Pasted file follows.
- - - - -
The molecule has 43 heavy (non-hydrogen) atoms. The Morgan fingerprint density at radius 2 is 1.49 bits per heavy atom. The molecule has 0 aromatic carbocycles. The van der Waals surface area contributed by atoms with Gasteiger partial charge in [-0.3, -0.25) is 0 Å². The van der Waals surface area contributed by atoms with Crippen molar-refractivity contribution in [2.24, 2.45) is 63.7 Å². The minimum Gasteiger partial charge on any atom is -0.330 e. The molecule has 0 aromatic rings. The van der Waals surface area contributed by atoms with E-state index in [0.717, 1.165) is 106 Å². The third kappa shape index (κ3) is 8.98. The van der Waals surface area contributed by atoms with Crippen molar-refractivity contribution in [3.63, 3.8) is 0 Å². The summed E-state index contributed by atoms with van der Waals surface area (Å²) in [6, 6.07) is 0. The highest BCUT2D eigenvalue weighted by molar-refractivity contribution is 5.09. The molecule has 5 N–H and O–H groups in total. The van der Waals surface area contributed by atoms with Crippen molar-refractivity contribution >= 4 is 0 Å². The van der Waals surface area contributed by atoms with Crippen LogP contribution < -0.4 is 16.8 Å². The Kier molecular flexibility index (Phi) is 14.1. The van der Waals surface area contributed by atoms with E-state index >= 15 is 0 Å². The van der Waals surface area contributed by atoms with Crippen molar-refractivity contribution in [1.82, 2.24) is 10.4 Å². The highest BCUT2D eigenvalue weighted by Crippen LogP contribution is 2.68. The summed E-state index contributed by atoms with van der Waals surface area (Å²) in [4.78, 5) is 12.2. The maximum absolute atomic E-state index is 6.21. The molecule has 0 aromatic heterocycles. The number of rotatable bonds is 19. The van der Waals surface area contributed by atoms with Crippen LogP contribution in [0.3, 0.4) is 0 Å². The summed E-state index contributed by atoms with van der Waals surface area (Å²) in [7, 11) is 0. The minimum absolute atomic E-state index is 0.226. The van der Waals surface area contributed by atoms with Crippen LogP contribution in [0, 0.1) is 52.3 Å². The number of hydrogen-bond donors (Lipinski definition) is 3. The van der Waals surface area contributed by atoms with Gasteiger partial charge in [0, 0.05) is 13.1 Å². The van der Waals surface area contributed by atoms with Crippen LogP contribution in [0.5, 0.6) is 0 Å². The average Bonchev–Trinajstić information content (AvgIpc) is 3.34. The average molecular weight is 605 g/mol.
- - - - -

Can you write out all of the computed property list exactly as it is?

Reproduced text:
The molecule has 43 heavy (non-hydrogen) atoms. The Morgan fingerprint density at radius 2 is 1.49 bits per heavy atom. The molecule has 0 aromatic carbocycles. The van der Waals surface area contributed by atoms with Gasteiger partial charge in [-0.3, -0.25) is 0 Å². The van der Waals surface area contributed by atoms with Crippen molar-refractivity contribution in [2.24, 2.45) is 63.7 Å². The minimum Gasteiger partial charge on any atom is -0.330 e. The molecule has 0 aromatic rings. The van der Waals surface area contributed by atoms with E-state index in [0.717, 1.165) is 106 Å². The third kappa shape index (κ3) is 8.98. The van der Waals surface area contributed by atoms with Crippen molar-refractivity contribution in [3.63, 3.8) is 0 Å². The summed E-state index contributed by atoms with van der Waals surface area (Å²) in [6, 6.07) is 0. The highest BCUT2D eigenvalue weighted by molar-refractivity contribution is 5.09. The molecule has 5 N–H and O–H groups in total. The van der Waals surface area contributed by atoms with Crippen molar-refractivity contribution >= 4 is 0 Å². The van der Waals surface area contributed by atoms with Crippen LogP contribution < -0.4 is 16.8 Å². The Kier molecular flexibility index (Phi) is 14.1. The van der Waals surface area contributed by atoms with E-state index >= 15 is 0 Å². The van der Waals surface area contributed by atoms with Crippen molar-refractivity contribution in [1.82, 2.24) is 10.4 Å². The highest BCUT2D eigenvalue weighted by Crippen LogP contribution is 2.68. The summed E-state index contributed by atoms with van der Waals surface area (Å²) in [4.78, 5) is 12.2. The maximum absolute atomic E-state index is 6.21. The molecule has 0 aromatic heterocycles. The number of rotatable bonds is 19. The van der Waals surface area contributed by atoms with Crippen LogP contribution in [0.3, 0.4) is 0 Å². The summed E-state index contributed by atoms with van der Waals surface area (Å²) in [7, 11) is 0. The minimum absolute atomic E-state index is 0.226. The van der Waals surface area contributed by atoms with Crippen LogP contribution in [0, 0.1) is 52.3 Å². The number of hydrogen-bond donors (Lipinski definition) is 3. The van der Waals surface area contributed by atoms with Gasteiger partial charge in [0, 0.05) is 13.1 Å². The van der Waals surface area contributed by atoms with Crippen LogP contribution in [0.5, 0.6) is 0 Å². The average Bonchev–Trinajstić information content (AvgIpc) is 3.34. The average molecular weight is 605 g/mol.